In the video segment below, author Debra Kaye discusses her new book, Red Thread Thinking. She explains the need to understand the underlying culture at work in a market, and keep pace as it evolves. For example, Facebook (NASDAQ:FB) needs to be aware of changes in its users' needs and desires in order to stay relevant.The full version of the interview can be found here.

A transcript follows the video. 

Brendan Byrnes: You have an example in the book about how Jeff Bezos at Amazon would ring the bell every single time they had a sale in the early days; also Starbucks originally didn't even sell a cup of coffee. They would sell the whole beans.

Could you talk about how technology, and how great innovators -- Howard Schultz, Jeff Bezos -- can use that most effectively, and maybe how other people can apply this, when they're reading your book?

Debra Kaye: Those are little stories of how innovators get excited and have their passion, but I think there's something maybe more important that we can talk about today. There's a lot of things we're hearing about today, about Facebook for example, and that teenagers are using Facebook less and what does that mean for Facebook?

Again, I think it's because we're not looking at the underlying culture. It's that Facebook is changing, and they need to be paying attention to that.

There is something that is very important in America. We have an underlying, core value. We believe in reinvention. We believe in our capacity to change. We believe in this in a very deep way.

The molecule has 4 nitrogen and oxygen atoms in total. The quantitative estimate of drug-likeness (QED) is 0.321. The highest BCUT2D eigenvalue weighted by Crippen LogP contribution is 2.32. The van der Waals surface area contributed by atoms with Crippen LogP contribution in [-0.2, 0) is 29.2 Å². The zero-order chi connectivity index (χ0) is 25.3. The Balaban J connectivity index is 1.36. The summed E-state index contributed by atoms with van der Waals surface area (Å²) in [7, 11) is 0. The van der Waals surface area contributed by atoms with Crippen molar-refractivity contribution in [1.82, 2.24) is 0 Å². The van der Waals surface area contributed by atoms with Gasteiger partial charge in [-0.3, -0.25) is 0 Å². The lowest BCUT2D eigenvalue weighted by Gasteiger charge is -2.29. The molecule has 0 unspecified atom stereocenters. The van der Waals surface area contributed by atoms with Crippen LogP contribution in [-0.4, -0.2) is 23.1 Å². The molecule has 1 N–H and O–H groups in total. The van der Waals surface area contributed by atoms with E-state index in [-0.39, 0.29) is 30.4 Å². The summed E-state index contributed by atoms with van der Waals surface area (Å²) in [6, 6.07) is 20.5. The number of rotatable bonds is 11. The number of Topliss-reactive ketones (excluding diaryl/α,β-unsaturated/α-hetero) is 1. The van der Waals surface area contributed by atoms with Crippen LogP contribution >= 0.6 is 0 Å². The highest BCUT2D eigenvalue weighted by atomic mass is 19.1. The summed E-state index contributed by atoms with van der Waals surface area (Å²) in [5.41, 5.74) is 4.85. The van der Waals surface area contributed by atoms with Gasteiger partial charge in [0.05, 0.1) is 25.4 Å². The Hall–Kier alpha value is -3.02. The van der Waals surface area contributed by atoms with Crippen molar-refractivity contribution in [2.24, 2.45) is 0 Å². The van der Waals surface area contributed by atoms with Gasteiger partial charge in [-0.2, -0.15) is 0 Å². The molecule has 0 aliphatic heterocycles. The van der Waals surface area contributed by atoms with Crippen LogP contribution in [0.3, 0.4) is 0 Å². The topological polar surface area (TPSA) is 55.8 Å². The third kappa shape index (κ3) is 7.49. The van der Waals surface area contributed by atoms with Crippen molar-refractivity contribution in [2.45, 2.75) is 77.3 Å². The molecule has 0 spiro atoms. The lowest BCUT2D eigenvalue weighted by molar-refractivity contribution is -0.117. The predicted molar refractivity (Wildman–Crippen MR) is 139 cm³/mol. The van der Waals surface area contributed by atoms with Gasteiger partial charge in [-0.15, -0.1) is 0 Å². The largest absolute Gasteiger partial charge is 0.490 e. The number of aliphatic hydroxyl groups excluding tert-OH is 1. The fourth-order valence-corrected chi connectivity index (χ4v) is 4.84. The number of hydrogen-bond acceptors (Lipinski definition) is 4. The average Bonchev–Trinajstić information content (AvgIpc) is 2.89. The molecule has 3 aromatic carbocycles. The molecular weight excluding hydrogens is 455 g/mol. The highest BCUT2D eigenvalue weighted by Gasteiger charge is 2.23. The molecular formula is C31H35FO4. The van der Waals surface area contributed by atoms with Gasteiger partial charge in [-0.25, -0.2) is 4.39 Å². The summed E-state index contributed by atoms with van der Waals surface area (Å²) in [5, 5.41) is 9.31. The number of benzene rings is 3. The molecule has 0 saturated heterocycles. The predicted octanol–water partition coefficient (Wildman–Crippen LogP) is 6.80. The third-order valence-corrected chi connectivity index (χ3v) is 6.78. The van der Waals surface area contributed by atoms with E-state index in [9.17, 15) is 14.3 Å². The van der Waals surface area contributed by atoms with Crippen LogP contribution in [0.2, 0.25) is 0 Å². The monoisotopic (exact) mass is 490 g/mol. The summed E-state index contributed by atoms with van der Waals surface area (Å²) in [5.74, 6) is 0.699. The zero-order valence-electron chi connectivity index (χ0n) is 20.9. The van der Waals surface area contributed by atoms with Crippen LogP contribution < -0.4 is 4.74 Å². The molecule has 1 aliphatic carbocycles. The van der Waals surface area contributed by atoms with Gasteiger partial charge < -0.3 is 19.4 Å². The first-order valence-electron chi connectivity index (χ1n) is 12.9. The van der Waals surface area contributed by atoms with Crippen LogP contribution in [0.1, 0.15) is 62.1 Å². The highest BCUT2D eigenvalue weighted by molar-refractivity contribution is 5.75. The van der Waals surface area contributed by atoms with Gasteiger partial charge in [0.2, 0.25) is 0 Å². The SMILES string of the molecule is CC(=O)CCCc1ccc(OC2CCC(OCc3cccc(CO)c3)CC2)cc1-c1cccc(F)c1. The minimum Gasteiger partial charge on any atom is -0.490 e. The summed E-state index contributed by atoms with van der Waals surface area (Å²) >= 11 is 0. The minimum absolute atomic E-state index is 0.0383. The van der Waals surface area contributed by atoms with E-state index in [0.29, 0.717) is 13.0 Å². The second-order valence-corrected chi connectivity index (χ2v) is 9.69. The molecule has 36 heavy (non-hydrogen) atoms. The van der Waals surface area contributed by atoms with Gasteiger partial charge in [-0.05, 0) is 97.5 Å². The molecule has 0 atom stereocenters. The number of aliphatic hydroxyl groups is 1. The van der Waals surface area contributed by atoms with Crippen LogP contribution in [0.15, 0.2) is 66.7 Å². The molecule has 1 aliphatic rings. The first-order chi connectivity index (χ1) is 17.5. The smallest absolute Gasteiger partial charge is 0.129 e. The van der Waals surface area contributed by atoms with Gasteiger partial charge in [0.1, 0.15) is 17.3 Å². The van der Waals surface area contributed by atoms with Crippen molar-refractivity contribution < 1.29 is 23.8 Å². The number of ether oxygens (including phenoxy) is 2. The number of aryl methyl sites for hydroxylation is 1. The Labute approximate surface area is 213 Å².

Facebook is something where you put a story on. You put your history of yourself on, and it's there permanently. Facebook, today, is almost like email. You don't look at your email in a second, like you look at a text message.

Then comes along something called Snapchat or Instagram, where in that moment you can express your emotion and send it out right away, whereas Facebook is something that's more curated.

That is more about your quicksilver self, which is more of our underlying capacity to reinvent ourselves and things, than Facebook was at that moment. Facebook now needs to understand -- and that's probably why they did buy Instagram, if they have that great foresight -- you need to understand how deep culture, and evolve products based on that.

I think that's what Amazon deeply understands.

Brendan Byrnes has no position in any stocks mentioned. The Motley Fool recommends Amazon.com, Facebook, and Starbucks. The Motley Fool owns shares of Amazon.com, Facebook, and Starbucks. Try any of our Foolish newsletter services free for 30 days. We Fools may not all hold the same opinions, but we all believe that considering a diverse range of insights makes us better investors. The Motley Fool has a disclosure policy.